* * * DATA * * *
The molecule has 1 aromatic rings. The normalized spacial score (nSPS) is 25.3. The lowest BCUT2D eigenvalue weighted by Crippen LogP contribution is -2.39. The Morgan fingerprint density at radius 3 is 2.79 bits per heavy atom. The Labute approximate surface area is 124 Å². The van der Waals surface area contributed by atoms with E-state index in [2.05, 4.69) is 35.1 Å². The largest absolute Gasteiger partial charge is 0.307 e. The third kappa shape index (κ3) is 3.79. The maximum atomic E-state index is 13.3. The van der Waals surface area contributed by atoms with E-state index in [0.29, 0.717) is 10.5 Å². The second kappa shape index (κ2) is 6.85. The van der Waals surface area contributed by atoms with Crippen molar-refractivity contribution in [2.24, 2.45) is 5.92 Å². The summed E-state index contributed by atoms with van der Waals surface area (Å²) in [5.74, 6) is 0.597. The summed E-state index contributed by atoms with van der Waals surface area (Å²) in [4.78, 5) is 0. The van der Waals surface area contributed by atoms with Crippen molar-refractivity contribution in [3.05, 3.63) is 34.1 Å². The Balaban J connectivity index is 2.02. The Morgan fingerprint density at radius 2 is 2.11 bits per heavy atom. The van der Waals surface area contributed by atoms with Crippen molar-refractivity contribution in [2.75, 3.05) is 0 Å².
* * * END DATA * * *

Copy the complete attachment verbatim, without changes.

The molecule has 1 aromatic rings. The normalized spacial score (nSPS) is 25.3. The lowest BCUT2D eigenvalue weighted by Crippen LogP contribution is -2.39. The Morgan fingerprint density at radius 3 is 2.79 bits per heavy atom. The Labute approximate surface area is 124 Å². The van der Waals surface area contributed by atoms with E-state index in [2.05, 4.69) is 35.1 Å². The largest absolute Gasteiger partial charge is 0.307 e. The third kappa shape index (κ3) is 3.79. The maximum atomic E-state index is 13.3. The van der Waals surface area contributed by atoms with E-state index in [0.29, 0.717) is 10.5 Å². The second kappa shape index (κ2) is 6.85. The van der Waals surface area contributed by atoms with Crippen molar-refractivity contribution in [2.24, 2.45) is 5.92 Å². The summed E-state index contributed by atoms with van der Waals surface area (Å²) in [5.74, 6) is 0.597. The summed E-state index contributed by atoms with van der Waals surface area (Å²) in [4.78, 5) is 0. The van der Waals surface area contributed by atoms with Crippen molar-refractivity contribution in [3.05, 3.63) is 34.1 Å². The Balaban J connectivity index is 2.02. The Morgan fingerprint density at radius 2 is 2.11 bits per heavy atom. The van der Waals surface area contributed by atoms with Crippen molar-refractivity contribution in [2.75, 3.05) is 0 Å².